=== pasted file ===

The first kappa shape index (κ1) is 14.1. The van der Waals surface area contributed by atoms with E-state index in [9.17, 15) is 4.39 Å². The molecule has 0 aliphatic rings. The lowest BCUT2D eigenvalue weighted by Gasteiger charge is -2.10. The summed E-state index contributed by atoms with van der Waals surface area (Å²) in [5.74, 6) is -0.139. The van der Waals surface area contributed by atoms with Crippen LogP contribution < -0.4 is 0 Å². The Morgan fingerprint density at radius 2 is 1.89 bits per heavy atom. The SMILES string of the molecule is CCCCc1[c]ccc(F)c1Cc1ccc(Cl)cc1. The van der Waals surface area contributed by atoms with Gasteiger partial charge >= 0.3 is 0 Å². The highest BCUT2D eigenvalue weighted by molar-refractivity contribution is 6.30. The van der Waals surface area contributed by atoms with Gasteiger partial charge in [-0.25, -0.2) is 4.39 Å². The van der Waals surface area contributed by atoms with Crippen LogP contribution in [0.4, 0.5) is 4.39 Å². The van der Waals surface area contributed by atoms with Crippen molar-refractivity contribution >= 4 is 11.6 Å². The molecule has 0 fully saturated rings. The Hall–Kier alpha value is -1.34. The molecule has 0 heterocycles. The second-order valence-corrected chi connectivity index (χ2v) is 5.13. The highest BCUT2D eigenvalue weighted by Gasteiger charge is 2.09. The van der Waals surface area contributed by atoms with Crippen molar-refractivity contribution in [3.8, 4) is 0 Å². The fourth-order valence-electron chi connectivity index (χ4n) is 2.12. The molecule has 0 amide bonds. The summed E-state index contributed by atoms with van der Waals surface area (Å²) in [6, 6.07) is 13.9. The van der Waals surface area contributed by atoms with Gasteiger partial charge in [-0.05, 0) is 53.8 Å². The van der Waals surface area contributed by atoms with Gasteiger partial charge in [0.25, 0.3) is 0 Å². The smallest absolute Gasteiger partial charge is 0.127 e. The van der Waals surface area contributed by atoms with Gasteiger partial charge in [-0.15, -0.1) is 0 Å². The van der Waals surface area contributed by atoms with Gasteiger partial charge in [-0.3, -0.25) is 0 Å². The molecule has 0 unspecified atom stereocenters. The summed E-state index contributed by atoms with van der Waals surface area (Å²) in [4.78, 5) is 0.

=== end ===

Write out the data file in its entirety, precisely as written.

The first kappa shape index (κ1) is 14.1. The van der Waals surface area contributed by atoms with E-state index in [9.17, 15) is 4.39 Å². The molecule has 0 aliphatic rings. The lowest BCUT2D eigenvalue weighted by Gasteiger charge is -2.10. The summed E-state index contributed by atoms with van der Waals surface area (Å²) in [5.74, 6) is -0.139. The van der Waals surface area contributed by atoms with Crippen LogP contribution < -0.4 is 0 Å². The Morgan fingerprint density at radius 2 is 1.89 bits per heavy atom. The SMILES string of the molecule is CCCCc1[c]ccc(F)c1Cc1ccc(Cl)cc1. The van der Waals surface area contributed by atoms with Gasteiger partial charge >= 0.3 is 0 Å². The highest BCUT2D eigenvalue weighted by molar-refractivity contribution is 6.30. The van der Waals surface area contributed by atoms with Gasteiger partial charge in [-0.25, -0.2) is 4.39 Å². The van der Waals surface area contributed by atoms with Crippen LogP contribution in [0.4, 0.5) is 4.39 Å². The van der Waals surface area contributed by atoms with Crippen molar-refractivity contribution >= 4 is 11.6 Å². The molecule has 0 fully saturated rings. The Hall–Kier alpha value is -1.34. The molecule has 0 heterocycles. The second-order valence-corrected chi connectivity index (χ2v) is 5.13. The highest BCUT2D eigenvalue weighted by Gasteiger charge is 2.09. The van der Waals surface area contributed by atoms with Crippen molar-refractivity contribution in [3.8, 4) is 0 Å². The fourth-order valence-electron chi connectivity index (χ4n) is 2.12. The molecule has 0 amide bonds. The summed E-state index contributed by atoms with van der Waals surface area (Å²) in [6, 6.07) is 13.9. The van der Waals surface area contributed by atoms with Gasteiger partial charge in [-0.05, 0) is 53.8 Å². The van der Waals surface area contributed by atoms with Gasteiger partial charge in [0.25, 0.3) is 0 Å². The smallest absolute Gasteiger partial charge is 0.127 e. The van der Waals surface area contributed by atoms with Gasteiger partial charge in [-0.15, -0.1) is 0 Å². The van der Waals surface area contributed by atoms with Gasteiger partial charge in [-0.3, -0.25) is 0 Å². The molecule has 0 unspecified atom stereocenters. The summed E-state index contributed by atoms with van der Waals surface area (Å²) in [4.78, 5) is 0.